In this interview, Dr. Steven Quay — one of the most-cited scientists in the world1 — discusses his Bayesian analysis,2 published January 29, 2021, which concludes beyond a doubt that SARS-CoV-2 is laboratory derived. Quay is an M.D. with a Ph.D. in chemistry. You can learn more about Dr. Quay on his website.
He did his medical residency at Mass General at Harvard Hospital and his postdoctoral work at MIT with a Noble laureate. He holds 87 patents in 22 fields of medicine, including the gadolinium used with MRI imaging.
During his career, Quay published 360 papers, which have been cited over 10,000 times. His COVID origin paper, however, has already been downloaded 170,000 times. Bayesian analysis,3 or Bayesian inference, is a statistical tool used to answer questions about unknown parameters by using probability distributions for observable data.
Quay’s highly conservatively-skewed analysis shows there’s only a 0.2% likelihood that this virus came from nature, and a 99.8% probability that it came from a lab. His 140-page paper can be downloaded from zenodo.org4 for those who want to dive into the nitty gritty of this statistical analysis. He presented these data to House Representatives during a June 26, 2021, subcommittee on the coronavirus crisis meeting.5
Instead of using the observed statistics of the data he gathered, he radically reduced the probability to 1 in 20. When one combines all the statistical anomalies from the 26 different data points he collected, the real likelihood of the virus coming from nature is less than 1 in all the atoms of the universe — 1080 — which is a very, very large number, making it virtually impossible.
SARS-CoV-2 Has a Protein Sequence Found in Bee Venom Toxin
As early as January 2020, Quay knew SARS-CoV-2 could be problematic.
“Nobody was paying any attention because there was no need to at that point,” he says. “I saw this virus coming out of China. I looked at the sequence of it and I remember telling my wife, ‘I know what this thing is going to do in cells,’ because for five years at Stanford, I was studying and was the world expert on the toxin melittin, which is a bee venom toxin, the thing that hurts when you get a bee venom …
This melittin, this toxin in bee venom, has the same sequence that SARS-CoV-2 had … I run a public company, so I went to the board a couple weeks later and said, ‘Look, I think we can come up with some therapeutics and some ideas around this.’ We actually are in clinical trials with some products for therapeutics against SARS-CoV-2.
Then I started hearing some really crazy public health advisories around masks, social distancing and things, so I ended up writing a little book that was a No. 1 best seller for a few weeks called ‘Stay Safe: [A Physician’s Guide to Survive Coronavirus,]’ on Amazon. That took me through the summer. Then I started going back to something. I was very concerned about what I saw as properties of this virus that had never been seen before.
It’s now public knowledge that the government identified one of my papers, so I was contacted by the State Department in the fall and basically was an adviser to their programs there, including a three-hour deep dive from all of the different committees or agencies there …
I continue to push this because … if it came from nature, there are certain things we should do differently to not have this happen again. If it came from a laboratory, there’s a completely different set of things you need to do. It’s not a blame game.”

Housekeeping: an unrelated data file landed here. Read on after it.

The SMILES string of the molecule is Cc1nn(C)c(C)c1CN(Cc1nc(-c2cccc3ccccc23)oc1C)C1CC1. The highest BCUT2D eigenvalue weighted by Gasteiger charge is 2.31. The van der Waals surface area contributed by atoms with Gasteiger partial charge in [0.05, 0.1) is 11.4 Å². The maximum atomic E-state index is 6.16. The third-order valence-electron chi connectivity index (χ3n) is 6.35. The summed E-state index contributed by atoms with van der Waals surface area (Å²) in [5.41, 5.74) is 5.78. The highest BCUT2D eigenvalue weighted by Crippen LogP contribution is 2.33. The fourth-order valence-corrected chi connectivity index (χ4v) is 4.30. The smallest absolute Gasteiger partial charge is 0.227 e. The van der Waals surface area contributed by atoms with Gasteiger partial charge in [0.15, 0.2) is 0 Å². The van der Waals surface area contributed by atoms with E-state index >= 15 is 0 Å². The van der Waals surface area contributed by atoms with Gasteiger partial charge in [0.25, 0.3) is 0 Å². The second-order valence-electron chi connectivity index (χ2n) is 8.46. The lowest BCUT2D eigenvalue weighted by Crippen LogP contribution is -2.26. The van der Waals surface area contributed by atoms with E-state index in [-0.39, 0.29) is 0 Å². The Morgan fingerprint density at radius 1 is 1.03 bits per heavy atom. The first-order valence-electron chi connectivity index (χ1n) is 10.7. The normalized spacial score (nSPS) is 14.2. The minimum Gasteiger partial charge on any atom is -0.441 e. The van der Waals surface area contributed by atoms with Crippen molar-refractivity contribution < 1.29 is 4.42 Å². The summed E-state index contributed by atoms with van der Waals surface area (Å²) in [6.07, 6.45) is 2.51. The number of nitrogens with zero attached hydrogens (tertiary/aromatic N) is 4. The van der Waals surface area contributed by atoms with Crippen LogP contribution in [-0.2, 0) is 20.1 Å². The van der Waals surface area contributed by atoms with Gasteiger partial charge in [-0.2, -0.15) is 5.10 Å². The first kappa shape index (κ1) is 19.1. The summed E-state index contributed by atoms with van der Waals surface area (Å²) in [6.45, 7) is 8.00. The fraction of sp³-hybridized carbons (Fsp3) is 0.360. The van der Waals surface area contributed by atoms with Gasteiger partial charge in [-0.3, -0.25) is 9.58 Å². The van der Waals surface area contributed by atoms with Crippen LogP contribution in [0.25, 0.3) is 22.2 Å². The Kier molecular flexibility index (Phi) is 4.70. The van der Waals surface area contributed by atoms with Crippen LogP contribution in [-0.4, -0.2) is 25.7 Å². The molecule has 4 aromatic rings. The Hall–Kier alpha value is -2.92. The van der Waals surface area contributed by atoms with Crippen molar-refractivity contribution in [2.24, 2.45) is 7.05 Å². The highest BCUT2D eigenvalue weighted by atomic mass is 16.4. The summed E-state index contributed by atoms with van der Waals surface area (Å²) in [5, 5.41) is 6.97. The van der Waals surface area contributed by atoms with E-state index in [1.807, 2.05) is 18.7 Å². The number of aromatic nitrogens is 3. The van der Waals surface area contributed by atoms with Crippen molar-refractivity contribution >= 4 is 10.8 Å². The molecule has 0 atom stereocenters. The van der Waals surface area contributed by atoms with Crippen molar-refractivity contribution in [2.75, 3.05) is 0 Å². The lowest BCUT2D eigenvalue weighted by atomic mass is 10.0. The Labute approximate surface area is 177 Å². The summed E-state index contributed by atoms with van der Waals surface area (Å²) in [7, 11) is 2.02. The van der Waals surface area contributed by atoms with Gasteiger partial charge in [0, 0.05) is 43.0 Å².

There Are Several Ways to Make a Virus More Dangerous
Quay recently published another paper in which he reveals that the Wuhan Institute of Virology (WIV) is also working on another virus, the Nipah virus, which has a 90% lethality rate. It doesn’t take a genius to figure out what might happen if a virus with that lethality got out. Quay explains:
“[The WIV] published an early paper on samples from COVID patients in the hospital … It’s the most-read paper from the beginning of the pandemic. I did a deep dive into their raw data. The sequence is 30,000 nucleotides — the raw data’s 55 million nucleotides. What you can see in there is a fingerprint of everything they’ve been doing for the last two years. They’re doing a lot of crazy research.”
As explained by Quay, the WIV has been around for about 40 years. In 2003, after SARS-Cov-1 emerged, the U.S. and France helped China refurbish the WIV into a more secure BSL 4 biolab, the only one in China. Since then, the WIV has become a primary laboratory for zoonotic viruses. It’s also one of the top three laboratories for gain-of-function synthetic biology, which can be accomplished in several ways.
If you know what you want to alter, you can insert a new synthetic amino acid into the pathogen. If you don’t have a precise idea of the change you want to achieve, but you want the pathogen to adapt from an animal to a human, you can do what is called serial passage, where the virus is passed through a series of animal and human tissues.
For example, you could start by infecting 20 humanized mice with a virus, then isolate the virus from the sickest mouse and give it to another 20. Humanized mice are genetically modified mice to have human lung tissue. After four or five passages like that, the virus will have mutated to attack and kill human hosts.
“The third way is to drop big chunks of material in there. For example, the part of the virus of SARS-CoV-2 that interacts with the cell is about 200 amino acids, so times three for nucleic acid, so that’s 600. You can just drop a big piece of 600 in and instantly go from an animal to humans, or whatever direction you want.
So, those are the three [primary strategies]: Knowing what to do with single spots, randomly letting nature do it in serial passage, and then dropping big chunks in.”
The Bayesian Theorem
As mentioned, Bayesian analysis is a statistical tool using probability distributions. The theorem was developed by Thomas Bayes, a 17th century Presbyterian minister and statistician-mathematician who published many papers during his lifetime. After his death, his estate discovered private notes detailing a process for understanding large complex events in a simple straightforward fashion. The Bayesian equation is A multiplied by B, divided by C. Quay explains: